I am new to this site and I don't even know if this is going to appear. To answer a few of the questions I have seen on this BB. As far as giving injections of psych meds. If you are giving a Decanoate which last 3-4 weeks. You draw up the med with a 15G needle and chg needle to a 21G 1.5 inch. The medication is so thick you will be drawing all day if you use a needle smaller than 15G. I use a Z- track it keeps the med from seeping out of the tissue. If you have a large person give in the arm. If it is a large amount use two injections. one in each arm. If you give in fat tissue it will stay there and that is why you get a lump.
Psych meds to look for in a psych rotation depends on the state you are in. Most common ones I have come across in three states are, Zyprexa, Seroquel, Geodon, Haldol, Prolixin, Depakote, Lithium, Ativan, Prozac, Paxil, Zoloft, Klonopin, Xanax, Cogentin. There are probably more but these are the most frequent.
The Dx you want to look up is Schizophrentic. (different types) Bipolar, Major Depression, Personality Disorders. These are the major ones.
Last but not least. A student coming out of school going into psych to me is not a good idea. It is nothing like working on a med surg unit. If you could get some training as a tech or PCA or what ever they call them in your state it would be helpful. If anyone has anymore questions I would be glad to answer if I can figure out how to.
Sep 25, '01
Hello Pat, I read the post that you wrote and just wanted to ask you why wouldn't you recommend a nursing student to go into psychiatric nursing right after graduation?
Sep 26, '01
First off, I would advise anyone to gain some honest to goodness life experience, as an adult, not a student, before commencing "Psych." As with all other branches of nursing, the real learning begins when theory meets reality. The last thing that patients or staff need is an innocent abroad, trying to adapt.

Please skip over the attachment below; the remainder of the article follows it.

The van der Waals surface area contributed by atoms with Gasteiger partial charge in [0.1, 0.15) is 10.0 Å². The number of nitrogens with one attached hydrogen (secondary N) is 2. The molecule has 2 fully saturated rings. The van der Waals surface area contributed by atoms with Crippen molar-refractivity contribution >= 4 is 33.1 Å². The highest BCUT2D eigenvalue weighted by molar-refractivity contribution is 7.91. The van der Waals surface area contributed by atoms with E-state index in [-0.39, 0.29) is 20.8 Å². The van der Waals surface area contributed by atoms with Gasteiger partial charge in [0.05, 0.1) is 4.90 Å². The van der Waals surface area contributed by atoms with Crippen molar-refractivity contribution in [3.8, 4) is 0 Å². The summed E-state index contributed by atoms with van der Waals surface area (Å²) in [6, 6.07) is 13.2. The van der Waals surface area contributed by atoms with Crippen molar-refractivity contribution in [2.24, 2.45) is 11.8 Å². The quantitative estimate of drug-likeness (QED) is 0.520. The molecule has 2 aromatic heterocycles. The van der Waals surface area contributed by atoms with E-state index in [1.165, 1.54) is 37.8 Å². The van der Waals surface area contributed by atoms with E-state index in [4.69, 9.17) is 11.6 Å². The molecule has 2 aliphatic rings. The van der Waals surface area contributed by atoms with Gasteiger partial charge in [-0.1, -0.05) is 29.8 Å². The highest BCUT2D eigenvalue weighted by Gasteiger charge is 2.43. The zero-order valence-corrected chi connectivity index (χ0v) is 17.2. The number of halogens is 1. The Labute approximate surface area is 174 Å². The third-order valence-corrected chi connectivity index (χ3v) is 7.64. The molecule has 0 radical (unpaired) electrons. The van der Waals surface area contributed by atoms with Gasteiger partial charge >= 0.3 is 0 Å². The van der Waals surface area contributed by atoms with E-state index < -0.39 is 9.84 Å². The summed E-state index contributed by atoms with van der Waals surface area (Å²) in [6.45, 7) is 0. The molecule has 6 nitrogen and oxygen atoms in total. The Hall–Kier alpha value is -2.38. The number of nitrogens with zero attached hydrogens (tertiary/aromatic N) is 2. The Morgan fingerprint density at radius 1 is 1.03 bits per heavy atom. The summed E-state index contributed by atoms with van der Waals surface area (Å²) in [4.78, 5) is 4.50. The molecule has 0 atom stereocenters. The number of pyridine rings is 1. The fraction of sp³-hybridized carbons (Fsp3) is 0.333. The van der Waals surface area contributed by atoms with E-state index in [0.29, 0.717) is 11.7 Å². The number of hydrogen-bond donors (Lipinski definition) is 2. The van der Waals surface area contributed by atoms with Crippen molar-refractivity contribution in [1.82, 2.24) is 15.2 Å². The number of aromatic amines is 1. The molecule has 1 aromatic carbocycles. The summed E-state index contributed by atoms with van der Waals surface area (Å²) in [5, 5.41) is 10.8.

Staffing levels tend to be lower, so support may be less accessible, and managing situations is often less clear cut than in, say, med-surg.
Sep 26, '01
I would seriously discourage a fresh off the farm nurse from going into Psych. It is a very important that a nurse have training and in pysch, it is not a textbook case senario. I think you would find that it is a very complex situation... Such as Dual diagnosis. You have a medical issue such as HTN and Depression and some of the meds can really cause problems with the BP and etc.... and the person who said that they might not find a nuturing environment to be mentored is right on..... so your experience on the first day may be discouraging to say the least
Jan 24, '02
I definitely agree that Psych is not an ideal choice for new nursing grads.
The Comprehensive Degree in Nursing currently in favour here gives very little exposure to Psychiatric settings and very basic theoretical content.
Hospital management has a rather poor understanding of skill mix and consequently new grads are often rostered to acute secure wards and the Forensic Unit.Not only can this be a confronting experience for the beginning practitioner - it significantly increases the work load for the regular staff in terms of maintaining staff and patient safety.